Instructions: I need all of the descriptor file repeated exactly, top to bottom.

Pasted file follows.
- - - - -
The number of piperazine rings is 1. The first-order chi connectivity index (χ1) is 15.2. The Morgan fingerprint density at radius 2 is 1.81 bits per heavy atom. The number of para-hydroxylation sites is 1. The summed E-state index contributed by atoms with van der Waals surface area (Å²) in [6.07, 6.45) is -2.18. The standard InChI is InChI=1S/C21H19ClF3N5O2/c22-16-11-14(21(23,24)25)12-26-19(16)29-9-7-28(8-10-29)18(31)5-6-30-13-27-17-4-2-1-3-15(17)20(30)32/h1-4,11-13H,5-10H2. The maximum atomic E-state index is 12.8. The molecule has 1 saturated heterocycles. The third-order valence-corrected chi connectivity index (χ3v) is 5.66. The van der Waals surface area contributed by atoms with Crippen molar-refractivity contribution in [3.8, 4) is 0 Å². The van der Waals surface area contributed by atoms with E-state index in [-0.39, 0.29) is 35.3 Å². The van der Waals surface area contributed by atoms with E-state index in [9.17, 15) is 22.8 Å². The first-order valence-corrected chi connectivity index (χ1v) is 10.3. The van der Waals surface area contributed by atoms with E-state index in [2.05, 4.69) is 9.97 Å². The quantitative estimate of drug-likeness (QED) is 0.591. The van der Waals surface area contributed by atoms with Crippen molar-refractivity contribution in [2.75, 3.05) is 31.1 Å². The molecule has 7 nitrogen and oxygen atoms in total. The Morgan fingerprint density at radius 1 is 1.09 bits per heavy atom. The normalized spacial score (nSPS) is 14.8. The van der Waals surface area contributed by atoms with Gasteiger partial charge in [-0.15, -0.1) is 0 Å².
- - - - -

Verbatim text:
The number of piperazine rings is 1. The first-order chi connectivity index (χ1) is 15.2. The Morgan fingerprint density at radius 2 is 1.81 bits per heavy atom. The number of para-hydroxylation sites is 1. The summed E-state index contributed by atoms with van der Waals surface area (Å²) in [6.07, 6.45) is -2.18. The standard InChI is InChI=1S/C21H19ClF3N5O2/c22-16-11-14(21(23,24)25)12-26-19(16)29-9-7-28(8-10-29)18(31)5-6-30-13-27-17-4-2-1-3-15(17)20(30)32/h1-4,11-13H,5-10H2. The maximum atomic E-state index is 12.8. The molecule has 1 saturated heterocycles. The third-order valence-corrected chi connectivity index (χ3v) is 5.66. The van der Waals surface area contributed by atoms with Crippen molar-refractivity contribution in [3.8, 4) is 0 Å². The van der Waals surface area contributed by atoms with E-state index in [-0.39, 0.29) is 35.3 Å². The van der Waals surface area contributed by atoms with E-state index in [9.17, 15) is 22.8 Å². The first-order valence-corrected chi connectivity index (χ1v) is 10.3. The van der Waals surface area contributed by atoms with E-state index in [2.05, 4.69) is 9.97 Å². The quantitative estimate of drug-likeness (QED) is 0.591. The van der Waals surface area contributed by atoms with Crippen molar-refractivity contribution in [2.75, 3.05) is 31.1 Å². The molecule has 7 nitrogen and oxygen atoms in total. The Morgan fingerprint density at radius 1 is 1.09 bits per heavy atom. The normalized spacial score (nSPS) is 14.8. The van der Waals surface area contributed by atoms with Gasteiger partial charge in [-0.15, -0.1) is 0 Å².